After decades of pursuing lock-'em-up policies, states are scrambling to reduce their prison populations in the face of tight budgets, making fundamental changes to their criminal justice systems as they try to save money.
Some states are revising mandatory-sentencing laws that locked up nonviolent offenders; others are recalculating the way prison time is counted.
California, with the nation’s second-largest prison system, is considering perhaps the most dramatic proposal -- releasing 40,000 inmates to save money and comply with a court ruling that found the state’s prisons overcrowded.
Colorado will accelerate parole for nearly one-sixth of its prison population. Kentucky has already granted early release to more than 3,000 inmates. Oregon has temporarily nullified a voter initiative calling for stiffer sentences for some crimes, and has increased by 10% the time inmates get off their sentences for good behavior.
The flurry of activity has led to an unusual phenomenon -- bureaucrats and politicians expressing relief at the tight times. “The budget has actually helped us,” said Russ Marlan, a spokesman for the Corrections Department in Michigan, which increased its parole board by 50% this year to speed up releases.
“When you’re not having budget troubles, that’s when we implemented many of these lengthy drug sentences and zero-tolerance policies [that] really didn’t work,” he said.
Though prison budgets grew steadily over the last 20 years, a recent survey found that 26 states cut their corrections budgets this year. The reductions range from the small-scale -- such as putting in energy-efficient lightbulbs -- to sweeping changes like the early releases.
“States are saying, ‘We can’t build our way to public safety, especially when budgets are tight,’ ” said Adam Gelb, head of the Pew Center on the States’ Public Safety Performance Project. “For the most part, state leaders are not holding their noses and making these changes just to balance their budgets. They’re beginning to realize that research-based strategies can lead to less crime at far less cost than prison.”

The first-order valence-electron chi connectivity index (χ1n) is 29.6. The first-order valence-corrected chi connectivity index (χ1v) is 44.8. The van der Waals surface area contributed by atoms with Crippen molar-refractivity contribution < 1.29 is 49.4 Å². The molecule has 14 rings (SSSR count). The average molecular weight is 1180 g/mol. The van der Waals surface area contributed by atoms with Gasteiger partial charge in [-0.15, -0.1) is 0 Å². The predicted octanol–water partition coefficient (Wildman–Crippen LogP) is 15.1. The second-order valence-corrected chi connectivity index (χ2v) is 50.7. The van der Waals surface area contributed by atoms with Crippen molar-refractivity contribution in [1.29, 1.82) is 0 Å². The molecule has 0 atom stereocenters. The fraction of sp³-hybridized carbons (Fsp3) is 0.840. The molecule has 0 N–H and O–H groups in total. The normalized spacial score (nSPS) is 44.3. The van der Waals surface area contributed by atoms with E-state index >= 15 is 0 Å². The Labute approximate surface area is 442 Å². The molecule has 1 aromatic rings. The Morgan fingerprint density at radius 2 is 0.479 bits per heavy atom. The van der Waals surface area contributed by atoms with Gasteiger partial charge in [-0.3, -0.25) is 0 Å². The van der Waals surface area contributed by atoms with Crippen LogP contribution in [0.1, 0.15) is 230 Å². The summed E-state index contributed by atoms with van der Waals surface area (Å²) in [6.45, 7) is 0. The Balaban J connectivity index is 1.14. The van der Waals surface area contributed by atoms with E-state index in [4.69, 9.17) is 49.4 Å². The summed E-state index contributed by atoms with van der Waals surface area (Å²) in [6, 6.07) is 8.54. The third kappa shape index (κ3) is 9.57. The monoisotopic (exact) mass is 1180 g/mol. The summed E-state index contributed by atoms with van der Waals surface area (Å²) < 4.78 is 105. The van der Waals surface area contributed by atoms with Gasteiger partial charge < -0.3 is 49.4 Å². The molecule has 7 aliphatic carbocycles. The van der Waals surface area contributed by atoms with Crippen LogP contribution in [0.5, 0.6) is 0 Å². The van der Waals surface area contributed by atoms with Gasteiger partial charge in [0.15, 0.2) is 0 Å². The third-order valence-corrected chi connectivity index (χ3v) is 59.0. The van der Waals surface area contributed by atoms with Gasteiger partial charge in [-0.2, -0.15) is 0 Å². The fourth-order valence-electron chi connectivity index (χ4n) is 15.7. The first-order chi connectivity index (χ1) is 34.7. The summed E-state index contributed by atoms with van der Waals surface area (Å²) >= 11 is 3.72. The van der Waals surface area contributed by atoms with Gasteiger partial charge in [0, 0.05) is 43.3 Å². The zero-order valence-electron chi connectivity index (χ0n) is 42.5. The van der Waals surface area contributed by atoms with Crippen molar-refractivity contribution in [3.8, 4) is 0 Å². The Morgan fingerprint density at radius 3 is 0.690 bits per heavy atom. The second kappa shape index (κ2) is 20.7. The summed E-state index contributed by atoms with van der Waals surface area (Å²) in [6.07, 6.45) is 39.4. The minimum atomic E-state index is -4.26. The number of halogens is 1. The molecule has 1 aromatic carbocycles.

Many states have expanded credit for good behavior. Others have made legal tweaks, such as raising the minimum amount of damage required for a property crime to be a felony. Some, like New York, have overhauled long-criticized mandatory sentencing laws that sent nonviolent, first-time drug offenders to state prison.
These efforts, however, have already run into resistance.
In Ohio, a bill to quintuple the time inmates can earn for good behavior stalled in the state Senate over objections from prosecutors and some Republicans. The bill’s sponsor, GOP state Sen. Bill Seitz, said that even Democrats in the state House were wary of helping out.
“They conjure up images of possible Willie Horton ad campaigns,” said Seitz, referring to the notorious ad that accused 1988 Democratic presidential candidate Michael S. Dukakis of letting a rapist out of prison prematurely.
Still, Seitz has vowed to try to get his bill passed this fall. He says that a raft of mandatory-sentencing laws left state prisons dangerously overcrowded. “We are putting 10 pounds in a 5-pound bag.”